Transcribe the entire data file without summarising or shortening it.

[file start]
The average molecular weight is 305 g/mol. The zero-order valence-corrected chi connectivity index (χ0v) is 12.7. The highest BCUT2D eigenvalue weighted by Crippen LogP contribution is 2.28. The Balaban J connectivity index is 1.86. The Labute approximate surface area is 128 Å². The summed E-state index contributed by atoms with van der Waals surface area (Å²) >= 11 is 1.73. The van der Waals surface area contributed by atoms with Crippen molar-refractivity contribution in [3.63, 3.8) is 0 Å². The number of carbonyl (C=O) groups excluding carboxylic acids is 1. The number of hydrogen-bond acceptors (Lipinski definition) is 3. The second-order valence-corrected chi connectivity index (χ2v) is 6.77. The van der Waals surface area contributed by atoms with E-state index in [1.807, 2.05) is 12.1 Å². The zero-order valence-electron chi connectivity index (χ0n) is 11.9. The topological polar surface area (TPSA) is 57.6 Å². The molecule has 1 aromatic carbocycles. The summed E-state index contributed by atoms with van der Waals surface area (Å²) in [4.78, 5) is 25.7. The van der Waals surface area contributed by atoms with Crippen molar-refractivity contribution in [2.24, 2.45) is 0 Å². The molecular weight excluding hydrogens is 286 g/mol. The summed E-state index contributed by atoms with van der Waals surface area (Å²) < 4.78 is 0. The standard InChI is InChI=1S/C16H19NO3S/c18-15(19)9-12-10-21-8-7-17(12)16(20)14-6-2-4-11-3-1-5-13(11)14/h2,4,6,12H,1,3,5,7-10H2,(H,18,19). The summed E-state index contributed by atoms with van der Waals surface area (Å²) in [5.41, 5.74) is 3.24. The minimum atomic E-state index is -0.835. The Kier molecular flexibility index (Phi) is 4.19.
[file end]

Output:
The average molecular weight is 305 g/mol. The zero-order valence-corrected chi connectivity index (χ0v) is 12.7. The highest BCUT2D eigenvalue weighted by Crippen LogP contribution is 2.28. The Balaban J connectivity index is 1.86. The Labute approximate surface area is 128 Å². The summed E-state index contributed by atoms with van der Waals surface area (Å²) >= 11 is 1.73. The van der Waals surface area contributed by atoms with Crippen molar-refractivity contribution in [3.63, 3.8) is 0 Å². The number of carbonyl (C=O) groups excluding carboxylic acids is 1. The number of hydrogen-bond acceptors (Lipinski definition) is 3. The second-order valence-corrected chi connectivity index (χ2v) is 6.77. The van der Waals surface area contributed by atoms with E-state index in [1.807, 2.05) is 12.1 Å². The zero-order valence-electron chi connectivity index (χ0n) is 11.9. The topological polar surface area (TPSA) is 57.6 Å². The molecule has 1 aromatic carbocycles. The summed E-state index contributed by atoms with van der Waals surface area (Å²) in [4.78, 5) is 25.7. The van der Waals surface area contributed by atoms with Crippen molar-refractivity contribution in [2.24, 2.45) is 0 Å². The molecular weight excluding hydrogens is 286 g/mol. The summed E-state index contributed by atoms with van der Waals surface area (Å²) < 4.78 is 0. The standard InChI is InChI=1S/C16H19NO3S/c18-15(19)9-12-10-21-8-7-17(12)16(20)14-6-2-4-11-3-1-5-13(11)14/h2,4,6,12H,1,3,5,7-10H2,(H,18,19). The summed E-state index contributed by atoms with van der Waals surface area (Å²) in [5.41, 5.74) is 3.24. The minimum atomic E-state index is -0.835. The Kier molecular flexibility index (Phi) is 4.19.